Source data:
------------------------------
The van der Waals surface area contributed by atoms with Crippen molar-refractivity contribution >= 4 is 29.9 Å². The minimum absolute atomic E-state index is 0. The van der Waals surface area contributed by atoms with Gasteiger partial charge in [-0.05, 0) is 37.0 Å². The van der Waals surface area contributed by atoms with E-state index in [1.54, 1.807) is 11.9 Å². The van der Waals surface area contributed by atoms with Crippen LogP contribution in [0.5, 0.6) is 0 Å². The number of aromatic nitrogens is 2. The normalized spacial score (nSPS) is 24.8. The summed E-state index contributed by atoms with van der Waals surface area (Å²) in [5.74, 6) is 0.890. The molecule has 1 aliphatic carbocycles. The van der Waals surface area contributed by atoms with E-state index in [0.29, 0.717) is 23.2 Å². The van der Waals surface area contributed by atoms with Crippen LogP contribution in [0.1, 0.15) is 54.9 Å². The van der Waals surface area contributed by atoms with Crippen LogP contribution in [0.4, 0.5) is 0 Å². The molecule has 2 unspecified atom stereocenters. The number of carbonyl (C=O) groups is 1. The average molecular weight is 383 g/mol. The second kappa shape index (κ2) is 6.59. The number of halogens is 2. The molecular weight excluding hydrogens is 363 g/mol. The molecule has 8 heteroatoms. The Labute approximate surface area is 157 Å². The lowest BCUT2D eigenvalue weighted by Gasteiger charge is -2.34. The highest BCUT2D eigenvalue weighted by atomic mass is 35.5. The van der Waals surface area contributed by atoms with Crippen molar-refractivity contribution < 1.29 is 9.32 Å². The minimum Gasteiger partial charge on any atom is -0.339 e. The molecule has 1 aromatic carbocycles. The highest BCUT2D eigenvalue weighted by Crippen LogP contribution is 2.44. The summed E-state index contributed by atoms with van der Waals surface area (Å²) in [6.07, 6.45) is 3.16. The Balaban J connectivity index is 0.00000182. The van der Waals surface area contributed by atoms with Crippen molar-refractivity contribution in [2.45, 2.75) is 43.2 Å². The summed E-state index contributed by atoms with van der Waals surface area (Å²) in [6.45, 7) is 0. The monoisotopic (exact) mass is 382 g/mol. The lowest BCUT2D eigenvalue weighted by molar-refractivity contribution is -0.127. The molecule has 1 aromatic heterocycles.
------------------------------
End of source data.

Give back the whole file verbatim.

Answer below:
The van der Waals surface area contributed by atoms with Crippen molar-refractivity contribution >= 4 is 29.9 Å². The minimum absolute atomic E-state index is 0. The van der Waals surface area contributed by atoms with Gasteiger partial charge in [-0.05, 0) is 37.0 Å². The van der Waals surface area contributed by atoms with E-state index in [1.54, 1.807) is 11.9 Å². The van der Waals surface area contributed by atoms with Crippen LogP contribution in [0.5, 0.6) is 0 Å². The number of aromatic nitrogens is 2. The normalized spacial score (nSPS) is 24.8. The summed E-state index contributed by atoms with van der Waals surface area (Å²) in [5.74, 6) is 0.890. The molecule has 1 aliphatic carbocycles. The van der Waals surface area contributed by atoms with E-state index in [0.29, 0.717) is 23.2 Å². The van der Waals surface area contributed by atoms with Crippen LogP contribution in [0.1, 0.15) is 54.9 Å². The van der Waals surface area contributed by atoms with Crippen LogP contribution in [0.4, 0.5) is 0 Å². The molecule has 2 unspecified atom stereocenters. The number of carbonyl (C=O) groups is 1. The average molecular weight is 383 g/mol. The second kappa shape index (κ2) is 6.59. The number of halogens is 2. The molecular weight excluding hydrogens is 363 g/mol. The molecule has 8 heteroatoms. The Labute approximate surface area is 157 Å². The lowest BCUT2D eigenvalue weighted by Gasteiger charge is -2.34. The highest BCUT2D eigenvalue weighted by atomic mass is 35.5. The van der Waals surface area contributed by atoms with Crippen molar-refractivity contribution < 1.29 is 9.32 Å². The minimum Gasteiger partial charge on any atom is -0.339 e. The molecule has 1 aromatic carbocycles. The highest BCUT2D eigenvalue weighted by Crippen LogP contribution is 2.44. The summed E-state index contributed by atoms with van der Waals surface area (Å²) in [6.07, 6.45) is 3.16. The Balaban J connectivity index is 0.00000182. The van der Waals surface area contributed by atoms with Crippen molar-refractivity contribution in [2.45, 2.75) is 43.2 Å². The summed E-state index contributed by atoms with van der Waals surface area (Å²) in [6.45, 7) is 0. The monoisotopic (exact) mass is 382 g/mol. The lowest BCUT2D eigenvalue weighted by molar-refractivity contribution is -0.127. The molecule has 1 aromatic heterocycles.